3 tbsp soya sauce
juice of 1/2 lime
1 tbsp rice vinegar1 tbsp sesame oil
1 pinch of Piri piri flakes 6 thin slices of fresh ginger
2 garlic cloves crushed

In a large bowl combine all the ingredients for the marinade.
Cut the tuna into approx. 50g cubes and toss thoroughly in the marinade mix.
refrigerate for at least 1 hour but not more than 6,turning once or twice.
when ready to cook thread tuna cubes onto bamboo skewers.
 Heat a ridged griddle pan to smoking and sear tuna skewers for 3-5 minutes each side
depending on whether you want it pink in the middle or medium rare,bearing in mind the marinade will have tenderized the fish and it will not require much cooking.It is very easy to over cook tuna so beware.
Serve with a jewelled cous cous or salad, a dusting of sumac and chopped pistachios.

Tuesday, 11 November 2014

Corgete redondo recheado, a Lidl bit different

What happened to marrow? I have always had a soft spot for stuffed marrow at this time of year.Halloween has come and gone, and pumpkins and squash are prevalent in the market.Stuffed vegetables are a staple of home cooking. I like the hot, wet blandness of this annual culinary tradition and because it has virtually no taste it is the perfect foil for bold strong flavours. However a good sized marrow is hard to find in Portugal. A vegetable that is a heavy enough blunt instrument to be used in defence if being accosted on the way back from the market (if only). However a marrow is is basically just an oversized courgette that someone has forgotten to pick, and by coincidence when I was recently combing the Algarvian aisles of Lidl,just past the popsox and mens lycra my eyes were drawn to cylindrical shaped courgettes (yes believe it or not and forgive my veering off the straight and narrow but shopping in Lidl  can be an education.There are some quality gems to be found in Lidl aside from Nuremberg sausages and pfefferkuchen).And if you are brave enough to cross the threshold of emporio Lidl without adhering to a a strict shopping list, it can be like a visit to Ikea. Who knows who or what you might come out with on your arm.Well having found the perfect alternative to marrow for stuffing (they have lids too if you want them to)I set off home to find a braveheart filling.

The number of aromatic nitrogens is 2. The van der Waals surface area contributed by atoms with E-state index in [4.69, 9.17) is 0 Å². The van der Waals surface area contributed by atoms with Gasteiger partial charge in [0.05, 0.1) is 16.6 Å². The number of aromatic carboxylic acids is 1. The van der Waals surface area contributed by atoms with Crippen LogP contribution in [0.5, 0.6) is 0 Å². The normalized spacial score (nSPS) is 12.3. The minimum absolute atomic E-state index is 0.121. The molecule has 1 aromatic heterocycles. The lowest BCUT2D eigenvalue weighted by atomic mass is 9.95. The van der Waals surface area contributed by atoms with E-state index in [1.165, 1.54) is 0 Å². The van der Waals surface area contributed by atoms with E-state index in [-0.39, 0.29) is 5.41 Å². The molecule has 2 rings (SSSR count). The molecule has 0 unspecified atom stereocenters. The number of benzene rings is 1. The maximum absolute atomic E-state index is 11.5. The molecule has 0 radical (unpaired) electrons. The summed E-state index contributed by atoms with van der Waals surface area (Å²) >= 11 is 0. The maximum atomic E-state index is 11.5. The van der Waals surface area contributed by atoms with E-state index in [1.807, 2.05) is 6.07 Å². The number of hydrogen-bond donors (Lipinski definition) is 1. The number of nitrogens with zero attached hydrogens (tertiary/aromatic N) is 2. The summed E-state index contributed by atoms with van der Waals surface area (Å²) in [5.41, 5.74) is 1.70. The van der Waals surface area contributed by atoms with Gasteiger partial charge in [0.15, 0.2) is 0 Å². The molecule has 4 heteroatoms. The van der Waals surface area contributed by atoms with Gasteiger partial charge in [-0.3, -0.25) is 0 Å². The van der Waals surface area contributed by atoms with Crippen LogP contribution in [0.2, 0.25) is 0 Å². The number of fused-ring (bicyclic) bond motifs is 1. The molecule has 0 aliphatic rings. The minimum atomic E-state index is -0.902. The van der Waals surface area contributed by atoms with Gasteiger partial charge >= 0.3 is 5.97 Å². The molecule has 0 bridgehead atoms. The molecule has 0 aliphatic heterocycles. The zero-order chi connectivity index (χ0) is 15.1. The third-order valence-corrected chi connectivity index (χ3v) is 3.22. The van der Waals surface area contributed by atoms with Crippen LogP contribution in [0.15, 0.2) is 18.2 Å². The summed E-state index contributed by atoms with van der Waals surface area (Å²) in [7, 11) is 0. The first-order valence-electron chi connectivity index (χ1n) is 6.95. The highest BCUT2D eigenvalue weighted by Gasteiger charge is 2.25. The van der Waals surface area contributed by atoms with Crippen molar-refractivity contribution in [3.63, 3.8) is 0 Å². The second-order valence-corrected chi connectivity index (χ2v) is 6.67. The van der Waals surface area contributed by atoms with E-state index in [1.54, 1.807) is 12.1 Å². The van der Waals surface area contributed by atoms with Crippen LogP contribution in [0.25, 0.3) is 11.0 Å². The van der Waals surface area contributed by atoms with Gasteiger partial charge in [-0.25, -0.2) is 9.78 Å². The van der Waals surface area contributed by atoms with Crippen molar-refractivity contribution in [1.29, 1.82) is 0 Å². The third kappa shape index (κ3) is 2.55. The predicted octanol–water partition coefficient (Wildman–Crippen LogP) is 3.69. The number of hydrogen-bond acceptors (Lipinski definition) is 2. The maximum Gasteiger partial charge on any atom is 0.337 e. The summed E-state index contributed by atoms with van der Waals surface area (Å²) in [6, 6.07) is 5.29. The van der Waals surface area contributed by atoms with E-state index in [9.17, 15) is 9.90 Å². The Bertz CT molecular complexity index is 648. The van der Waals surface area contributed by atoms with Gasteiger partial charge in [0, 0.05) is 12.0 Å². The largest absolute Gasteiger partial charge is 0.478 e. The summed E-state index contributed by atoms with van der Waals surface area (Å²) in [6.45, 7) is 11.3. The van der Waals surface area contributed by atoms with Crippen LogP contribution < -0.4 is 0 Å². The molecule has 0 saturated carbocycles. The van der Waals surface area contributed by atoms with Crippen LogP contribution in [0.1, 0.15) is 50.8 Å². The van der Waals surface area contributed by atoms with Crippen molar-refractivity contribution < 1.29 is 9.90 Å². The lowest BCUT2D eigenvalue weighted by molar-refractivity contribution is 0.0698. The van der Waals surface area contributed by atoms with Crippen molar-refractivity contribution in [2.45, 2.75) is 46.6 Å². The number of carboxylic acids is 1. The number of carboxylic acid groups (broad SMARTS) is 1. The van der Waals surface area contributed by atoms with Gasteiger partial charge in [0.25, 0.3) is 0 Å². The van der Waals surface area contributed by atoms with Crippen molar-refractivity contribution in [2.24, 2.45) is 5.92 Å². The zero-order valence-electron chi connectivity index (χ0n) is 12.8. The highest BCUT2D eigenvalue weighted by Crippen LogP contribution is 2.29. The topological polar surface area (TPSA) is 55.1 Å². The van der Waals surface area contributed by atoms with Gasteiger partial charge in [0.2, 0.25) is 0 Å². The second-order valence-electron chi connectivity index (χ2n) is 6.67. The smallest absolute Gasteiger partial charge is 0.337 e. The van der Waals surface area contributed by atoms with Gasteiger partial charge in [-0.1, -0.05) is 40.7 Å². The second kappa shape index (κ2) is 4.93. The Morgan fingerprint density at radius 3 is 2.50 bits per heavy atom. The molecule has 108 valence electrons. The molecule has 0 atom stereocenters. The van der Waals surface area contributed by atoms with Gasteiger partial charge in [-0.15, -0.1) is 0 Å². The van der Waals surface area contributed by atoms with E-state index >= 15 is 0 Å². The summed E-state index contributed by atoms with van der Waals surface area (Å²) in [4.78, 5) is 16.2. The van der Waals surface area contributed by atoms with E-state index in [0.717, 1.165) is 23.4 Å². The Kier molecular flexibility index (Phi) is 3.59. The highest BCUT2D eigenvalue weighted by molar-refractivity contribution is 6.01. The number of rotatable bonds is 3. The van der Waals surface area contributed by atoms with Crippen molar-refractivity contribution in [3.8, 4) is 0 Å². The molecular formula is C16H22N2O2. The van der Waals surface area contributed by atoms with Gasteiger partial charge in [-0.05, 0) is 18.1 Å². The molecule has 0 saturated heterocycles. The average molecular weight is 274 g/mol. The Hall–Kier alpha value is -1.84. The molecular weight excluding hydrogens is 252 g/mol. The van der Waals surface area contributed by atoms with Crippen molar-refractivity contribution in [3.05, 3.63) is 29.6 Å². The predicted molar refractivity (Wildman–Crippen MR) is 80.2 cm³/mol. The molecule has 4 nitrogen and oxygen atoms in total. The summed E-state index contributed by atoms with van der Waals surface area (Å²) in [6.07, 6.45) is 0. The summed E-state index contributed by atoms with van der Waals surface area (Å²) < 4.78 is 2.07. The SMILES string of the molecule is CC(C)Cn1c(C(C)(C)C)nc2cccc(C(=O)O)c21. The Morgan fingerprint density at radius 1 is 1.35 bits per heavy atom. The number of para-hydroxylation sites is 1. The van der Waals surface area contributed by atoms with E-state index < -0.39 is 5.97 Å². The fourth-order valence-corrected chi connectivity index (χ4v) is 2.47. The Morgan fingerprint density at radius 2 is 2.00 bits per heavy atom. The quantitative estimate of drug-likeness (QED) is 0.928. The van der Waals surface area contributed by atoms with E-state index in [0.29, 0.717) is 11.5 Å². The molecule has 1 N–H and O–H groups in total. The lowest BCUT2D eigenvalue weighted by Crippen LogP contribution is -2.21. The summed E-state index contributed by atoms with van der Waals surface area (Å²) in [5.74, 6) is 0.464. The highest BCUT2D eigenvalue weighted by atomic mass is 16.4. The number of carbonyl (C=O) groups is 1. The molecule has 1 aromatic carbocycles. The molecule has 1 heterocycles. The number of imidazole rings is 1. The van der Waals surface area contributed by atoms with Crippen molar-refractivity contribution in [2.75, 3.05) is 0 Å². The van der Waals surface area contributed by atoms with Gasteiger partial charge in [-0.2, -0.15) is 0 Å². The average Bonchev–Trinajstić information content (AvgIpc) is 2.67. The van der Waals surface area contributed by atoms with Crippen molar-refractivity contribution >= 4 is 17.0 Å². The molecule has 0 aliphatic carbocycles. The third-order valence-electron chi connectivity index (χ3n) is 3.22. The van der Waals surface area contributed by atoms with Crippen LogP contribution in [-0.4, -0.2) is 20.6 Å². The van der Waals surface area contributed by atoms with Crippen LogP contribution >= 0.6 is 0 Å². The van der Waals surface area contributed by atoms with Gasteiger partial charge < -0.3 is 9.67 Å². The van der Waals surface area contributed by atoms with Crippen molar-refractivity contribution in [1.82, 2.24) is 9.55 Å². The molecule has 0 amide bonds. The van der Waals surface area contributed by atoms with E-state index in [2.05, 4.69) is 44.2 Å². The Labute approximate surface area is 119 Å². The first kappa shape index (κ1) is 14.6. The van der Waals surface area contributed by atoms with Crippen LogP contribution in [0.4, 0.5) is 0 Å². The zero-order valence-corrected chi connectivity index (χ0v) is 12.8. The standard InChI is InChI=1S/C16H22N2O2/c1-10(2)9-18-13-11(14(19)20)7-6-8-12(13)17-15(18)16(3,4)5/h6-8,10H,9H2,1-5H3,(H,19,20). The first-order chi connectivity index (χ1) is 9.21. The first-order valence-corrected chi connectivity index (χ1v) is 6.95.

Nigel Slater´s ground pork with baked marrow recently re-vitalised as Roasted courgettes with Thai style minced chilli and lime pork by Marmaduke Scarlet came to mind. Slater describes it as "a contemporary take on mince stuffed marrow." I liked the sound of that and thought I could be tempted, but I was  drawn more to a traditional Mediterranean slant of anchovy, garlic and breadcrumbs with a piri piri or picante tomato sauce.
Corgete redondo recheado com anchova,alho, 
pão rolado, parmesan e molho picante

4 Corgetes redondos
Extra virgin olive oil
i medium onion peeled and minced
4 cloves garlic peeled and minced